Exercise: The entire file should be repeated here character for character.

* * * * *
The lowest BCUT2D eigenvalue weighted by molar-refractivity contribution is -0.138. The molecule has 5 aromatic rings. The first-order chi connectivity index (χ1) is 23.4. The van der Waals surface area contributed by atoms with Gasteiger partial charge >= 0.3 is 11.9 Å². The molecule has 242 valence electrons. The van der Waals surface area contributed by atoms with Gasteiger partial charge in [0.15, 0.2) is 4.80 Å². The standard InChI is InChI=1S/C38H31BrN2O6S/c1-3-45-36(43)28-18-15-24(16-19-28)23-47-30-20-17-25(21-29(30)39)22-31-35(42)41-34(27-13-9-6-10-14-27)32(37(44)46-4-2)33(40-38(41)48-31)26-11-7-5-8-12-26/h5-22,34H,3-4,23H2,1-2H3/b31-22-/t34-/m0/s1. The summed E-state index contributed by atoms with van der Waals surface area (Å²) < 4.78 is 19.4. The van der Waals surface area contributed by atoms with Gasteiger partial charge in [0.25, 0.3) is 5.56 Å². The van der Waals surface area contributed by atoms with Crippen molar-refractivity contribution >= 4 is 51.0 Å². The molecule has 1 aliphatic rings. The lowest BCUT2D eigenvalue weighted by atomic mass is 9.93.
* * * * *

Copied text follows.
The lowest BCUT2D eigenvalue weighted by molar-refractivity contribution is -0.138. The molecule has 5 aromatic rings. The first-order chi connectivity index (χ1) is 23.4. The van der Waals surface area contributed by atoms with Gasteiger partial charge >= 0.3 is 11.9 Å². The molecule has 242 valence electrons. The van der Waals surface area contributed by atoms with Gasteiger partial charge in [0.15, 0.2) is 4.80 Å². The standard InChI is InChI=1S/C38H31BrN2O6S/c1-3-45-36(43)28-18-15-24(16-19-28)23-47-30-20-17-25(21-29(30)39)22-31-35(42)41-34(27-13-9-6-10-14-27)32(37(44)46-4-2)33(40-38(41)48-31)26-11-7-5-8-12-26/h5-22,34H,3-4,23H2,1-2H3/b31-22-/t34-/m0/s1. The summed E-state index contributed by atoms with van der Waals surface area (Å²) < 4.78 is 19.4. The van der Waals surface area contributed by atoms with Gasteiger partial charge in [0.25, 0.3) is 5.56 Å². The van der Waals surface area contributed by atoms with Crippen molar-refractivity contribution >= 4 is 51.0 Å². The molecule has 1 aliphatic rings. The lowest BCUT2D eigenvalue weighted by atomic mass is 9.93.